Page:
Surface & Stormwater

  1. 2024 Stormwater Management Program plan draft is open for public comment

    The Stormwater Management Program (SWMP) plan describes actions the City took in 2023 and activities planned in 2024 to maintain compliance with the Western Washington Phase II Municipal Stormwater Permit. Read on...
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Surface water staff manage the City’s stormwater system and work with residents, businesses and property owners to reduce stormwater pollution, promote private stormwater management and protect our rivers, streams and groundwater. The city spans 22 distinct drainage basins in three different watersheds. Runoff from homes, roads and parking lots makes its way to Lake Washington, the Snohomish River and Port Gardner Bay. View or download the Everett drainage basins & watersheds map.

expansive ocean view of Port Gardner Bay from Howarth Beach
  1. How can I report pollution?
  2. How can I make a difference?
  3. How can I volunteer?

Call the City of Everett Public Works Department 24-hours a day at 425-257-8821 with any concerns or if you see someone dumping into a storm drain, creek or other body of water.

We ask that you report:

  • Spills, even if accidental
  • Clogged storm drains
  • Illicit discharges or connections

Watch our video (English with Spanish subtitles), "City of Everett Stormwater & You" (opens in new window)

Learn more about how to spot illicit discharge with our warning signs of illicit discharge informational sheet. There are a few situations where natural occurring phenomenon can appear to be serious pollution problems.  

  1. Stormwater program
  2. Private stormwater maintenance
  3. Source Control Business Inspections
  4. Surface Water Comp Plan

Everett and other urban areas that collect stormwater runoff in municipal storm sewers and discharge it to surface waters are required to have a permit under the federal Clean Water Act. This permit, called the NPDES (National Pollution Discharge Elimination System) Phase II Municipal Stormwater Permit, requires Everett to submit an annual report, and create and implement a Stormwater Management Program (SWMP) that includes:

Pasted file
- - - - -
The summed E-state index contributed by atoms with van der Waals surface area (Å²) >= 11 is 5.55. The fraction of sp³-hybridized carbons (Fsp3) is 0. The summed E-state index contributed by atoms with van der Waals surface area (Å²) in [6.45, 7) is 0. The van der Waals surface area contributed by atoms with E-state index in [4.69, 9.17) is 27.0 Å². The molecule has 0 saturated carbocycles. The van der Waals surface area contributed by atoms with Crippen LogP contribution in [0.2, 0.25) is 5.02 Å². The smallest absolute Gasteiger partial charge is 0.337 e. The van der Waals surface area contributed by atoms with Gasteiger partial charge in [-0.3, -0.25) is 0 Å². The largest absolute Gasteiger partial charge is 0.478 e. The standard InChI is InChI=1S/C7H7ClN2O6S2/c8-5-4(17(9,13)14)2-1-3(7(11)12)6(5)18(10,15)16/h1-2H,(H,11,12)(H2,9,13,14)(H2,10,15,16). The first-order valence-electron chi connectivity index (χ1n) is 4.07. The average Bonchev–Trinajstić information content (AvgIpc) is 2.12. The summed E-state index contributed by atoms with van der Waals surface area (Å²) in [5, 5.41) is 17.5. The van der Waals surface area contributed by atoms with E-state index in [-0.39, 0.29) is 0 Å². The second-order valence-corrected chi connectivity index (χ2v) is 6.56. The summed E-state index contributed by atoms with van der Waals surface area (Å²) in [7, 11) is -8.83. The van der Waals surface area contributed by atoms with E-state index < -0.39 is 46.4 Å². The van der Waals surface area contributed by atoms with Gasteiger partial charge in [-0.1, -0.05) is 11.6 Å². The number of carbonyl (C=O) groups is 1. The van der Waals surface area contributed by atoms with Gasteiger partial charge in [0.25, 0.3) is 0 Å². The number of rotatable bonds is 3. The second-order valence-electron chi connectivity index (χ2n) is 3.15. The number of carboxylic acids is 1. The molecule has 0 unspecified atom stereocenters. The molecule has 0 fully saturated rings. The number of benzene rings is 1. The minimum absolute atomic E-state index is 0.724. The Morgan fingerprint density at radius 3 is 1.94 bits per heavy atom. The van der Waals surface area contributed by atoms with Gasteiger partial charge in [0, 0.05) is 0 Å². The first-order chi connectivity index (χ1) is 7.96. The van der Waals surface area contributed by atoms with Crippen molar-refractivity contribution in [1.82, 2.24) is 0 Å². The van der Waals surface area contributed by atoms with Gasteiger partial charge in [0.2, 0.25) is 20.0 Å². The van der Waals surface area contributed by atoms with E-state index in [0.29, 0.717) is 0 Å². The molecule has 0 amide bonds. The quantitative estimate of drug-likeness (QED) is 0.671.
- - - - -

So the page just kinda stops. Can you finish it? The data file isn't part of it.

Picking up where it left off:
• Comprehensive stormwater planning
  • Public education and outreach
  • Public involvement and participation
  • Mapping and documentation
  • Illicit discharge detection and elimination
  • Runoff control from new development, redevelopment and construction sites
  • Operations and maintenance
  • Source Control Program

The Stormwater Management Program describes actions the city took in 2022 to maintain compliance with the Western Washington Phase II Municipal Stormwater Permit (Permit) to reduce stormwater runoff to Everett’s waterways. The SWMP outlines all the requirements of the Permit and a summary of the City’s work program between January 1, 2022 and December 31, 2022 to maintain compliance with conditions of the Permit. The SWMP is also written to inform the public of planned SWMP activities for each stormwater program component planned for the upcoming year. 

For questions about the Stormwater Management Program (SWMP) contact Dana Zlateff. Email Dana or call 425-257-8927.

In Everett, some stormwater discharges to water bodies and some is captured in a combined sewer system and conveyed to our wastewater treatment plant, called the Everett Water Pollution Control Facility. View our sewer webpage for information on how we clean wastewater.
  1. Environmental stewardship
  2. Stormwater technical resources
  3. Green stormwater infrastructure

Everett has been working on efforts to restore salmon habitat at Smith Island for over 20 years. After construction of a restoration project, long-term biological monitoring is required by regulatory agencies to demonstrate that the site is meeting the intended environmental functions. Once that is achieved the city provides local stewardship in perpetuity for those areas. Additionally, the city performs water quality monitoring of Silver Lake and local streams. To find out more about these efforts visit the environmental stewardship webpage.

  1. Natural yard care
  2. Rain gardens
  3. Rain barrels
  4. Pet waste

Natural yard care is a great way to make our yards fun and beautiful without using water inefficiently, producing a lot of yard waste and overusing chemicals that are bad for the environment and our families. By making a few changes you can save money, save money, protect our families' health and protect the environment. 

Sign-up for Everett’s seasonal garden e-newsletter Green garden, green home e-newsletter (opens in new window)